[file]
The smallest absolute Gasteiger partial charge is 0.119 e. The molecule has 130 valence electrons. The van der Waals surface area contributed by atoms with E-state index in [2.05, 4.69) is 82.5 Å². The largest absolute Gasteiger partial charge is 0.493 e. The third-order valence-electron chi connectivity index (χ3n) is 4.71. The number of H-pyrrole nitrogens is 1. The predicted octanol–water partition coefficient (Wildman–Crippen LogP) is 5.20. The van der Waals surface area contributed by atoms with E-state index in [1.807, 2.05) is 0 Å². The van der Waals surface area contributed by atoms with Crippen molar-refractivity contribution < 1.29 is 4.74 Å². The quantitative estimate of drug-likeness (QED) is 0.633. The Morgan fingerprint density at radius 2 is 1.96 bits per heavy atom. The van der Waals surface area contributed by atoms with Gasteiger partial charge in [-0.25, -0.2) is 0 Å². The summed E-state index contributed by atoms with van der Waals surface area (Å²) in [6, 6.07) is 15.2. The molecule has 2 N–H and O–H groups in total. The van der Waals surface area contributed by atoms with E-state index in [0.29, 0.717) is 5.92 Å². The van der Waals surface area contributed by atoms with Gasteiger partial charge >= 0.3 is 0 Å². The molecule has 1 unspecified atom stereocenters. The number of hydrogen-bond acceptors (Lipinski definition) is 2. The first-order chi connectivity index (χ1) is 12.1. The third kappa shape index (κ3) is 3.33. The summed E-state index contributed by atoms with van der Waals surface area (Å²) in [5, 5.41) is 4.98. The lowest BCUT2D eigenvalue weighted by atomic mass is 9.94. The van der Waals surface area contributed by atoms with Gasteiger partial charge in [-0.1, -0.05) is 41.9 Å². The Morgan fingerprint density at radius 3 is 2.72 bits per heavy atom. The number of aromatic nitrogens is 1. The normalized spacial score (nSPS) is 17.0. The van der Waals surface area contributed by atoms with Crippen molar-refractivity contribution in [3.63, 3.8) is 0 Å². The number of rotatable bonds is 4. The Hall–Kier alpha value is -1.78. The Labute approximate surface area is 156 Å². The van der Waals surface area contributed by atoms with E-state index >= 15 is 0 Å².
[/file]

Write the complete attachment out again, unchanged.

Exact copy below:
The smallest absolute Gasteiger partial charge is 0.119 e. The molecule has 130 valence electrons. The van der Waals surface area contributed by atoms with E-state index in [2.05, 4.69) is 82.5 Å². The largest absolute Gasteiger partial charge is 0.493 e. The third-order valence-electron chi connectivity index (χ3n) is 4.71. The number of H-pyrrole nitrogens is 1. The predicted octanol–water partition coefficient (Wildman–Crippen LogP) is 5.20. The van der Waals surface area contributed by atoms with E-state index in [1.807, 2.05) is 0 Å². The van der Waals surface area contributed by atoms with Crippen molar-refractivity contribution < 1.29 is 4.74 Å². The quantitative estimate of drug-likeness (QED) is 0.633. The Morgan fingerprint density at radius 2 is 1.96 bits per heavy atom. The van der Waals surface area contributed by atoms with Gasteiger partial charge in [-0.25, -0.2) is 0 Å². The summed E-state index contributed by atoms with van der Waals surface area (Å²) in [6, 6.07) is 15.2. The molecule has 2 N–H and O–H groups in total. The van der Waals surface area contributed by atoms with E-state index in [0.29, 0.717) is 5.92 Å². The van der Waals surface area contributed by atoms with Gasteiger partial charge >= 0.3 is 0 Å². The molecule has 1 unspecified atom stereocenters. The number of hydrogen-bond acceptors (Lipinski definition) is 2. The first-order chi connectivity index (χ1) is 12.1. The third kappa shape index (κ3) is 3.33. The summed E-state index contributed by atoms with van der Waals surface area (Å²) in [5, 5.41) is 4.98. The lowest BCUT2D eigenvalue weighted by atomic mass is 9.94. The van der Waals surface area contributed by atoms with Gasteiger partial charge in [-0.1, -0.05) is 41.9 Å². The Morgan fingerprint density at radius 3 is 2.72 bits per heavy atom. The number of aromatic nitrogens is 1. The normalized spacial score (nSPS) is 17.0. The van der Waals surface area contributed by atoms with Crippen molar-refractivity contribution in [3.63, 3.8) is 0 Å². The number of rotatable bonds is 4. The Hall–Kier alpha value is -1.78. The Labute approximate surface area is 156 Å². The van der Waals surface area contributed by atoms with E-state index >= 15 is 0 Å².